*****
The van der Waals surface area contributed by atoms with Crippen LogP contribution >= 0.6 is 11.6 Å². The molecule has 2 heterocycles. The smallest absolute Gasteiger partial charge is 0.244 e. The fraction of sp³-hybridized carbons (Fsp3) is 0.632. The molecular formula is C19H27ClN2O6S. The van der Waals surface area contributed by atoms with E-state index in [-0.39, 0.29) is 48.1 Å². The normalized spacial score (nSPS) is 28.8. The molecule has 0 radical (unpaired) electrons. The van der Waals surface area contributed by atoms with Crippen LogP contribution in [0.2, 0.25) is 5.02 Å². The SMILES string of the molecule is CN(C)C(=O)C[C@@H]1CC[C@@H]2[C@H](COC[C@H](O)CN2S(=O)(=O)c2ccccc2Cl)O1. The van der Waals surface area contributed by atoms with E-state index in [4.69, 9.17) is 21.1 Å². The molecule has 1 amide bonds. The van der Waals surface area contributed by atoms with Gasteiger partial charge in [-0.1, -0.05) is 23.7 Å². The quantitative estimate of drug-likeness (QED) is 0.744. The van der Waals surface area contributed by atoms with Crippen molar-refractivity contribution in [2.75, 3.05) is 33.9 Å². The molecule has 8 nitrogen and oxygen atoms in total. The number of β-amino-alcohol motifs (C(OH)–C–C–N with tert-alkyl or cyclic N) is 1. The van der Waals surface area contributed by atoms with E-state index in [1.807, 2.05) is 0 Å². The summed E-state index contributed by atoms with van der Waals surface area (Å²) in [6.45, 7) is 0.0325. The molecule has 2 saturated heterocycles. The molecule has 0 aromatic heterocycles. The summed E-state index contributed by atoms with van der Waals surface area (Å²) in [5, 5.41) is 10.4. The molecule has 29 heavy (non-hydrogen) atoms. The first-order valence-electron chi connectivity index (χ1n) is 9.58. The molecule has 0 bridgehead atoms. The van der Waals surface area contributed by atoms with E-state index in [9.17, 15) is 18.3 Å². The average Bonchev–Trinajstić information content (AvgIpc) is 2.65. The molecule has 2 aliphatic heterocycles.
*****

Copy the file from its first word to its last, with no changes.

The van der Waals surface area contributed by atoms with Crippen LogP contribution >= 0.6 is 11.6 Å². The molecule has 2 heterocycles. The smallest absolute Gasteiger partial charge is 0.244 e. The fraction of sp³-hybridized carbons (Fsp3) is 0.632. The molecular formula is C19H27ClN2O6S. The van der Waals surface area contributed by atoms with E-state index in [-0.39, 0.29) is 48.1 Å². The normalized spacial score (nSPS) is 28.8. The molecule has 0 radical (unpaired) electrons. The van der Waals surface area contributed by atoms with Crippen LogP contribution in [0.2, 0.25) is 5.02 Å². The SMILES string of the molecule is CN(C)C(=O)C[C@@H]1CC[C@@H]2[C@H](COC[C@H](O)CN2S(=O)(=O)c2ccccc2Cl)O1. The van der Waals surface area contributed by atoms with E-state index in [4.69, 9.17) is 21.1 Å². The molecule has 1 amide bonds. The van der Waals surface area contributed by atoms with Gasteiger partial charge in [-0.1, -0.05) is 23.7 Å². The quantitative estimate of drug-likeness (QED) is 0.744. The van der Waals surface area contributed by atoms with Crippen molar-refractivity contribution in [2.75, 3.05) is 33.9 Å². The molecule has 8 nitrogen and oxygen atoms in total. The number of β-amino-alcohol motifs (C(OH)–C–C–N with tert-alkyl or cyclic N) is 1. The van der Waals surface area contributed by atoms with E-state index in [1.807, 2.05) is 0 Å². The summed E-state index contributed by atoms with van der Waals surface area (Å²) in [6.45, 7) is 0.0325. The molecule has 2 saturated heterocycles. The molecule has 0 aromatic heterocycles. The summed E-state index contributed by atoms with van der Waals surface area (Å²) in [5, 5.41) is 10.4. The molecule has 29 heavy (non-hydrogen) atoms. The first-order valence-electron chi connectivity index (χ1n) is 9.58. The molecule has 0 bridgehead atoms. The van der Waals surface area contributed by atoms with E-state index in [9.17, 15) is 18.3 Å². The average Bonchev–Trinajstić information content (AvgIpc) is 2.65. The molecule has 2 aliphatic heterocycles.